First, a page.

NEW YORK, Feb 25 (Reuters) - Many U.S. universities could face a volatile year in terms of financing in 2013, with a major credit ratings agency saying it expects to issue more ratings changes in the not-for-profit higher education sector this year.
Standard & Poor’s Ratings Services, in a report on Monday, described a sector that was facing both risks and opportunities as institutions strive to reassess programs, delivery systems, cost structures and revenue sources.
Changes to the debt ratings will be evenly split between positive and negative, with the negative concentrated in lower-rated institutions and the positive concentrated in higher-rated universities, which have established demand, more revenue diversity, fundraising experience and strong balance sheets.
This could mean that institutions with weaker credit profiles fall further behind while those in already strong positions do even better, the agency said.
“While we expect stable credit quality for a majority of our rated higher education institutions in 2013,the range of risks facing the sector could lead to uneven credit performance,” the report said.
Money managers who buy debt issued by universities use credit ratings to make decisions about how risky the debt is and whether or not to buy it. A lower rating typically means higher borrowing costs.
Higher education has been a stable sector when it comes to debt. Less than 10 percent of public and private universities rated by Standard & Poor’s carry a “non-stable” outlook. About 5.5 percent have positive outlooks and 4 percent are negative.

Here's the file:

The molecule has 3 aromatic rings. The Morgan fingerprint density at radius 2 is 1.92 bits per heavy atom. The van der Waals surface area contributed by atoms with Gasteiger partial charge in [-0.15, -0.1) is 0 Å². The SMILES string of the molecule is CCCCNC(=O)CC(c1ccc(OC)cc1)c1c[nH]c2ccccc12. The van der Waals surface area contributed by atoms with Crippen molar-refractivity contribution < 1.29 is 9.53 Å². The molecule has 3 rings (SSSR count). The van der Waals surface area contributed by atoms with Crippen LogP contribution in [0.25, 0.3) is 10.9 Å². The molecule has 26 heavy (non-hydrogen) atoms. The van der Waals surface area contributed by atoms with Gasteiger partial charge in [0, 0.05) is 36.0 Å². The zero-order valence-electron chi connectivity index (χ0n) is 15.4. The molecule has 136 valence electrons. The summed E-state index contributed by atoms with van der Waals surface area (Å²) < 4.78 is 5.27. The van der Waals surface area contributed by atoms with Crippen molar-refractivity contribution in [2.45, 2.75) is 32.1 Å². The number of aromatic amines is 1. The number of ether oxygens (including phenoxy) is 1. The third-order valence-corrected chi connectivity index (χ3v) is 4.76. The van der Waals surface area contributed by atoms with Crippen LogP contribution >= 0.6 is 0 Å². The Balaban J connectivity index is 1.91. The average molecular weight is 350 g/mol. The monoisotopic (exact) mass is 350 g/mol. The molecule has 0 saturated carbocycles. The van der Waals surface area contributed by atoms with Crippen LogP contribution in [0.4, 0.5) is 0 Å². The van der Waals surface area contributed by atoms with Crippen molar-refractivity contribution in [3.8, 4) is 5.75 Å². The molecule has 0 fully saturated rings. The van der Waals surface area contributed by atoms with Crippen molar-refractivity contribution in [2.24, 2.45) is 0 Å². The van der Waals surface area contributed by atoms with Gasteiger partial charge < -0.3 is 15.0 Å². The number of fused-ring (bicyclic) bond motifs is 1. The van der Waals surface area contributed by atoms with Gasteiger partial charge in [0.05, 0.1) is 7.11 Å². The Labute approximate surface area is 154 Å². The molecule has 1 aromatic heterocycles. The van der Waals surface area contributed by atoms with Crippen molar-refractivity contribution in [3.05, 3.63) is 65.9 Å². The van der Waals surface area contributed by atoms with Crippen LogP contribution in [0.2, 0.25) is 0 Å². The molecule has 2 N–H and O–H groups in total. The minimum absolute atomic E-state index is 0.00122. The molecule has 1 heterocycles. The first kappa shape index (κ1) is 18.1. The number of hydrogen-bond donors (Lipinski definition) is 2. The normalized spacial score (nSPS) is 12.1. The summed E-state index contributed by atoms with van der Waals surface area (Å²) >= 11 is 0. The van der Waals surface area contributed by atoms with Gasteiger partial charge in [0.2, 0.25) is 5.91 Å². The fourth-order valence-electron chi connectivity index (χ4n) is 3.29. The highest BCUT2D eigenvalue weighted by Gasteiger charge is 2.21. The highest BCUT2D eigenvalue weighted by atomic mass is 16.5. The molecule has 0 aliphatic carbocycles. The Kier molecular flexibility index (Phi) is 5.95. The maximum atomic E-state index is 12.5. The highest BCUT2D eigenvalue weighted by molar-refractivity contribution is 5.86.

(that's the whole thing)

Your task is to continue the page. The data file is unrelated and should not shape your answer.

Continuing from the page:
However, that could start to shift in 2013. After an initial round of cost-cutting after the recent recession, budgets have been strained by flat to declining enrollments at some universities and falling tuition revenue, Standard & Poor’s said.
On the revenue side, Standard & Poor’s said it will closely follow tuition trends, grants and research funding, endowment spending, state operating appropriation trends, and fundraising - the biggest revenue sources for most institutions.
“Management must grapple with decisions regarding tuition rate increases, how to manage the combination of financial-aid strategies, new enrollment, and marketing initiatives. Long-term, these decisions could change the mission or culture of an institution,” the report said.
Balance sheets across the sector could see more weakening as universities push delayed capital investment projects as they try to stay competitive. “In our view, this means the sector will likely take on additional balance sheet risk during the next several years,” the report said.